I've been asked a lot of question about my accelerated homeschooler lately. The conversation tends to go like this.
Them: So, now that your son is starting college, you only have one child to homeschooling. What is she now? A Sophomore?
Me: No, she's a Senior.
Them: A Senior?
Me: A Senior.
Them: So, did you rush her through so you could be done? (knowing smile)
Me: No. Both kids worked at their own pace and both were on pace to graduate at about 16. My son decided at 11th grade level that he didn't want to graduate so soon, so he took longer. My daughter made it
clear that she hadn't worked this hard to stop now, and so she is a Senior.
Them: What criteria do you have that designates her a s Senor?
Me: She has finished the scope and sequence and is on the last few "classes" (curriculum) that she needs to graduate. In other words, she has completed more than 4 credits worth of Language Arts, Math, History, Science, and more than 2 credits of Spanish, plus a whopping heap of electives. This qualifies her to graduate and to go to college.
Them: So do your kids get a diploma? What do colleges look at when considering them for acceptance.
Me: Well, first they look at SAT or ACT scores. Some colleges look at GPA as well, especially if the GPA aligns with the SAT scores. If the diploma is accredited (as is happening in my daughter's case, they automatically consideder the GPA as well.
Them: So you actually have proof (accreditation) that your daughter is ready for college? How does accredtiation work?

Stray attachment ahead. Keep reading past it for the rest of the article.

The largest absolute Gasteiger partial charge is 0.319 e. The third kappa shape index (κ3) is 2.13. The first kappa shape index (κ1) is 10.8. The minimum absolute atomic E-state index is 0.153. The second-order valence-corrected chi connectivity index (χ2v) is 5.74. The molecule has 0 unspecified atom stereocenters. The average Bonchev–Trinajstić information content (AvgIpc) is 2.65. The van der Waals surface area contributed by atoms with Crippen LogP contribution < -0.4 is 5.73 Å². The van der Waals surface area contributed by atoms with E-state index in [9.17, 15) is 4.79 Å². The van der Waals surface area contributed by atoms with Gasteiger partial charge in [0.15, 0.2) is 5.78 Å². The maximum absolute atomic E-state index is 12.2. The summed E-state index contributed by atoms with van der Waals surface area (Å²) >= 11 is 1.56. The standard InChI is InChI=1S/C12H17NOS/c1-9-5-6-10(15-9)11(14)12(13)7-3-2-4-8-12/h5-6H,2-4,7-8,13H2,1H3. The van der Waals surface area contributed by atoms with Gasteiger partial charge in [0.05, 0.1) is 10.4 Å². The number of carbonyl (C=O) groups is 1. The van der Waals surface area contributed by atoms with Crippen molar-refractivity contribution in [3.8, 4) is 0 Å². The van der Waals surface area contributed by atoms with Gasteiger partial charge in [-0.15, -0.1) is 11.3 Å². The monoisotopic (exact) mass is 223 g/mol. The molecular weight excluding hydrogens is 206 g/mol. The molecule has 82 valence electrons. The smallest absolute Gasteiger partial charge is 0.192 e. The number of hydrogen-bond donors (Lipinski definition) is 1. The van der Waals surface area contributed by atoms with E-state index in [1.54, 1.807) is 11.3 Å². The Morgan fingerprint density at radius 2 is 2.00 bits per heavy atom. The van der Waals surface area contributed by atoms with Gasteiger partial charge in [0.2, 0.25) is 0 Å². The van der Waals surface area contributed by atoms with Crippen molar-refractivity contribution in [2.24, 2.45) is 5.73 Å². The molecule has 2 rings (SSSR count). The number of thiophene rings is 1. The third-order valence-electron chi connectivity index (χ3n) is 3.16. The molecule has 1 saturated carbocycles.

Me: A person or organization with accreditation credentials looks over all of the work she has done and approves it as being thorough and meeting standards.
Them: So why didn't your son get accreditation?
Me: It wasn't necessary. The college he wanted was more than happy to accept him on terms of his test scores and demonstrated talents?
Them: So why does your daughter need accreditation?
Me: She is competing for specific scholarships where they need to have a GPA.
I have had this conversation or close to it a lot lately... There was a time when I wouldn't entertain such questioning, but now I understand that people are truly intrigued by homeschooling. If I were evasive or dismissive they would find the whole this suspect. I think people are more willing to consider homeschooling these days because we are willing to discuss it... even though sometimes we are questioned by people who only want to find reasons to say homeschooling is bad. Mostly I find that people are just curious... (lately anyway).
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